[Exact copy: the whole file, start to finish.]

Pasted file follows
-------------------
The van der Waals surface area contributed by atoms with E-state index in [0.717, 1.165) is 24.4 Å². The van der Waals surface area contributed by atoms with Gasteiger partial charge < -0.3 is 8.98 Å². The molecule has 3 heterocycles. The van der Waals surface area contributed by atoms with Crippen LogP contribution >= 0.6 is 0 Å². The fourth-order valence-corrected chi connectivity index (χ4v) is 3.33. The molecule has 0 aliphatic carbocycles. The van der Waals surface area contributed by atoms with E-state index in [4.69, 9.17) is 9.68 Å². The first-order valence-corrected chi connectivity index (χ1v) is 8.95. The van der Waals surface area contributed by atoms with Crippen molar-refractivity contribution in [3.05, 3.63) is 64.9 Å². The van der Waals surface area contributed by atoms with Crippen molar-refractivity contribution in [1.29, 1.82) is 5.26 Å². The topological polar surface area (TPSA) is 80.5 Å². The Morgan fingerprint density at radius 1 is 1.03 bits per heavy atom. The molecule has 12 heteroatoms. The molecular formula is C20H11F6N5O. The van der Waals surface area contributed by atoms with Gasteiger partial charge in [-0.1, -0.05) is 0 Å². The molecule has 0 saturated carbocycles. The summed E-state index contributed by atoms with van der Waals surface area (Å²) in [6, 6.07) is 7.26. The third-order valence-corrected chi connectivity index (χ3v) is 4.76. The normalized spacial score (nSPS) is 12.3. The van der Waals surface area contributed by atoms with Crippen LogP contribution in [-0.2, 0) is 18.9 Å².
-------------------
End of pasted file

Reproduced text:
The van der Waals surface area contributed by atoms with E-state index in [0.717, 1.165) is 24.4 Å². The van der Waals surface area contributed by atoms with Gasteiger partial charge < -0.3 is 8.98 Å². The molecule has 3 heterocycles. The van der Waals surface area contributed by atoms with Crippen LogP contribution >= 0.6 is 0 Å². The fourth-order valence-corrected chi connectivity index (χ4v) is 3.33. The molecule has 0 aliphatic carbocycles. The van der Waals surface area contributed by atoms with E-state index in [4.69, 9.17) is 9.68 Å². The first-order valence-corrected chi connectivity index (χ1v) is 8.95. The van der Waals surface area contributed by atoms with Crippen molar-refractivity contribution in [3.05, 3.63) is 64.9 Å². The van der Waals surface area contributed by atoms with Crippen molar-refractivity contribution in [1.29, 1.82) is 5.26 Å². The topological polar surface area (TPSA) is 80.5 Å². The Morgan fingerprint density at radius 1 is 1.03 bits per heavy atom. The molecule has 12 heteroatoms. The molecular formula is C20H11F6N5O. The van der Waals surface area contributed by atoms with Gasteiger partial charge in [-0.1, -0.05) is 0 Å². The molecule has 0 saturated carbocycles. The summed E-state index contributed by atoms with van der Waals surface area (Å²) in [6, 6.07) is 7.26. The third-order valence-corrected chi connectivity index (χ3v) is 4.76. The normalized spacial score (nSPS) is 12.3. The van der Waals surface area contributed by atoms with Crippen LogP contribution in [-0.2, 0) is 18.9 Å².